Feeding our future – nutrition on Earth and in space

25 January 2010

There are of course many technical challenges when planning missions to the Moon and beyond, but there is another important question: what should the astronauts have for dinner?

A new ESA educational video Feeding our Future – Nutrition on Earth and in Space examines food as a vital part of life on Earth and in space. It shows why we need food in the first place and what it represents in our culture and daily living.

Europe has a long and rich culinary history and good food is an important part of European living. ESA is developing food for human space missions with this in mind, considering not only nutrition but also the psychological wellbeing of astronauts.

Fuglesang enjoys a meal
Christer Fuglesang enjoys a meal on board ISS

Weightlessness and living for a long time in a closed environment create additional requirements when planning astronaut nutrition. Food has to be high energy and nutritionally balanced, tasty and visually appealing, and sticky and solid enough to consume in weightlessness, specially packed and easy to store for a long time.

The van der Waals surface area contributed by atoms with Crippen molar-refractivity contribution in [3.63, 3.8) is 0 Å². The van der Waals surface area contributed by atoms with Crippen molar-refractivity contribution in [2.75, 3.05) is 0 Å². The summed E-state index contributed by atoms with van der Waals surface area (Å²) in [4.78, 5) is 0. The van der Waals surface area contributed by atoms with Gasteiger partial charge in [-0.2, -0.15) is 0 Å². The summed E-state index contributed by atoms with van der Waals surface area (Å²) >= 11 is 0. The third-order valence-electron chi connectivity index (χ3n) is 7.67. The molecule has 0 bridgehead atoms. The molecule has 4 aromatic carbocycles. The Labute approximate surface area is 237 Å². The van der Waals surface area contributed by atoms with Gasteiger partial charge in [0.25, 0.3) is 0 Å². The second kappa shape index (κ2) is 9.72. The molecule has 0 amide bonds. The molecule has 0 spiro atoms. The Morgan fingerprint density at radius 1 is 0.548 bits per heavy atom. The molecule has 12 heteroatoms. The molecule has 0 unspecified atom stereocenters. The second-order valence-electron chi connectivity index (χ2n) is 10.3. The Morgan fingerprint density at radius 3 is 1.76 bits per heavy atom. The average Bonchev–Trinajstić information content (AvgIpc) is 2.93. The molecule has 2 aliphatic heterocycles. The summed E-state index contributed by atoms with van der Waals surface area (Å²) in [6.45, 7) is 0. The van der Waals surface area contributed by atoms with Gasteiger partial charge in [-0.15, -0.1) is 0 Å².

Aside from scientific and technical research, the International Space Station (ISS) is a perfect laboratory for testing food. The ISS crews already eat specially prepared, balanced and tasty food, adapted to their individual tastes. But as missions get longer the nutritional aspects become even more important.

The ultimate goal is to grow food aboard spacecraft and in greenhouses on the Moon or Mars.

Insights to food on Earth and in space

Spirulina gnocchis

The new video, hosted by ESA life scientist Nicole Sentse, illustrates how our bodies process food as a source of energy and building materials. It looks at the importance of good nutrition for a healthy life and what can happen without it, whether here on Earth or in space.

The programme also looks at research for preserving and growing food for long flights, as well as valuable technology for future food supplies on Earth, where climate change and population growth are global challenges. New techniques developed for space missions can help to feed hungry people on our planet.

  • Aimed at upper secondary school level students, aged 16-18
  • Translated into 13 ESA Member State languages
  • Complete with a Teacher's Guide and a User's Guide
  • Duration 35 min
  • Includes a bonus video from the ESA OasISS mission

Watch the video, download it to your computer or order a DVD copy on the ESA Human Spaceflight Education page.

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